It is the birthday of K.T. (Geri Reischl) so her widowed father Ben (Charles Bateman) and his girlfriend Nicky (Ahna Capri) hold a party for her with her friends in the afternoon, then all three pile into the car and set off for K.T.'s grandmother's house out in the countryside. Along the way they stop off at a picturesque spot for a snack, as they have all the time in the world, but when they resume their journey with not another vehicle to be seen on the road Ben catches sight of something by the verge. He stops the car and jumps out, then Nicky screams: it is another car that has been utterly crushed, with the occupants still inside. What could have caused this gory mess?
How about our old friend the Prince of Darkness himself? The Brotherhood of Satan was one of a rash of devil worshipping movies to emerge in the seventies, ostensibly in the wake of the success of Rosemary's Baby but also speaking to an unease in the general populace which carried an interest in the occult and paranormal married to a belief in seeking a spiritual self-actualisation - they didn't call it the "Me Decade" for nothing. A suspicion about dabbling in forces we might not entirely understand spawned a reaction in the horror fiction of the era, which reached its apex in The Exorcist, though as this little item illustrated, fascination with how the Devil was abroad in the land was around before that.
This was the brainchild of some of the team who had made the better known cult movie A Boy and His Dog a couple of years afterwards, and while their earlier effort did not command the same influence or even the same following, it has picked up a number of admirers who appreciate its endeavours to creep out the audience on limited means. Some accuse it of being too slow, but actually that deliberate pace represented an inexorable slide into the jaws of evil, culminating in a then-fashionable ambiguous ending, where you're not sure which way things are going to go after the end credits roll. Although you suspect Beelzebub is stronger than a bunch of rural townsfolk trying to stop him in his cloven-hoofed tracks.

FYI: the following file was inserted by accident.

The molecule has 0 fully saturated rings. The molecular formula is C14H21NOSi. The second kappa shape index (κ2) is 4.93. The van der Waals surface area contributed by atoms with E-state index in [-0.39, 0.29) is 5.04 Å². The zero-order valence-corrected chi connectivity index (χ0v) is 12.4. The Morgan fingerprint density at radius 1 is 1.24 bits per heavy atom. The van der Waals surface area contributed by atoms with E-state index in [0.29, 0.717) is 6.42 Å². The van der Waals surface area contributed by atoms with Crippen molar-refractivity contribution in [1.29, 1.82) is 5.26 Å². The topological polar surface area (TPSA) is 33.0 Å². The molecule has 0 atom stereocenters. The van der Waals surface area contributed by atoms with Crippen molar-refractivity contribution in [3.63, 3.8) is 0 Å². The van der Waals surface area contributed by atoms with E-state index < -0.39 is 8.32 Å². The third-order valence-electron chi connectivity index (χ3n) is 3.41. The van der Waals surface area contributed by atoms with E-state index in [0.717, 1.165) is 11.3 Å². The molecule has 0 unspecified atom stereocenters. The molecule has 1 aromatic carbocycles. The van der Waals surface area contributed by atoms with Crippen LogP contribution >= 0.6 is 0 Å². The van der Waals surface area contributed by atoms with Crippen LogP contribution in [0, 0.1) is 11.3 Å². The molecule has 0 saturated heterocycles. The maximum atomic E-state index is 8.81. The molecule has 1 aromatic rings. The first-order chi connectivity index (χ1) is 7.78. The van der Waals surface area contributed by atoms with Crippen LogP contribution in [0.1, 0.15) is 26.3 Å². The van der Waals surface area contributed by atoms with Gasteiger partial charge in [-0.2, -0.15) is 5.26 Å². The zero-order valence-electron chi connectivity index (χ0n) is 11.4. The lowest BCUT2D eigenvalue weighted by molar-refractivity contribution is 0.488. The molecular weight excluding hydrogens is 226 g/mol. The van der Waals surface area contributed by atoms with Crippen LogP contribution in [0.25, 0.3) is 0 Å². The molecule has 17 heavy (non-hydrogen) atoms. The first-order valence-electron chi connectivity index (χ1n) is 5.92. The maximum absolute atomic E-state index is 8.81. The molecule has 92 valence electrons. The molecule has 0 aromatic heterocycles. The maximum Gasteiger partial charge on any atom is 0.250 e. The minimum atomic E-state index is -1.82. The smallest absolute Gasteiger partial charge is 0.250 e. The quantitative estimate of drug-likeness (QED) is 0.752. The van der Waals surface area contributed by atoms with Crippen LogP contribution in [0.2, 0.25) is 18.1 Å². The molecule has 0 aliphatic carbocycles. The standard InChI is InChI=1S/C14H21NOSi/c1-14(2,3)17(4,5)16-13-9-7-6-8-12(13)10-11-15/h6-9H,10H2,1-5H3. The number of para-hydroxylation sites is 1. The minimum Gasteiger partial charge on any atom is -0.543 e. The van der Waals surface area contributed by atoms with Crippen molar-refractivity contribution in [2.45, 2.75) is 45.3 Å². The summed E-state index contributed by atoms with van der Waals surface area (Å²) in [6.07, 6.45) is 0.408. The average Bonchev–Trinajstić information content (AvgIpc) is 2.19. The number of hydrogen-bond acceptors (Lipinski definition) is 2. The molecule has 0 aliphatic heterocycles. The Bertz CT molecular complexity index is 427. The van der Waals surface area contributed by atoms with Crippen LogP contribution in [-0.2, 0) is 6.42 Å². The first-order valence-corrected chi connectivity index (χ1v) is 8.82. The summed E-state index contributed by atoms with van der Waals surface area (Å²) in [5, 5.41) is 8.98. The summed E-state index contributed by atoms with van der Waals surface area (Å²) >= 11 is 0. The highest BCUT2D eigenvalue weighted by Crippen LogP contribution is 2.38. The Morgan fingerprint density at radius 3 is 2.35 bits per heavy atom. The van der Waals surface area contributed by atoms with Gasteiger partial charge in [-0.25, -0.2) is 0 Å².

In one of many weirdo touches, we have seen how the car got destroyed in the opening sequence, and it was apparently because a little kid was playing with a toy tank which somehow grew to actual size and squashed the vehicle, one of many instances of sinister child imagery movies such as this delight in. When Ben and his family arrive in the nearest town and ask to see the Sheriff (L.Q. Jones), they are almost arrested, then nearly lynched by a mob for reasons they cannot understand, though manage to drive away, but not escape when a small girl appears in the middle of the road and Ben crashes when he swerves to avoid her. With a neat 360 degree camera pan to show there was nobody there at all, we are already knee deep in an oppressive strangeness.
Some would say strangest of all would be seeing Strother Martin, that seasoned scumbag of many a movie, as the leader of the Satanists who also happens to be the town doctor, here getting one of his rare lead roles and going about it with some glee. He's a curious choice, aside from him being pals with the filmmakers, but one which is surprisingly effective and well used (even with a fleeting nude scene!) as he guides a bunch of old folks in robes to some kind of born again through Satan ceremony, one which needs the presence of the children to succeed. There may be a disjointed quality to much of what played out, but that added to the off kilter atmosphere, benefitting from such seqences as the one where one girl's doll forces her parents into seizures which kill them, or Nicky's nightmare which isn't presented in a particularly different fashion to the rest of the movie. Add in a beheading and a celebratory cake with black icing (and a blood filling) and The Brotherhood of Satan was slightly harmed by a lack of funds, but did well with what they had. Music by Jaime-Mendoza Nava.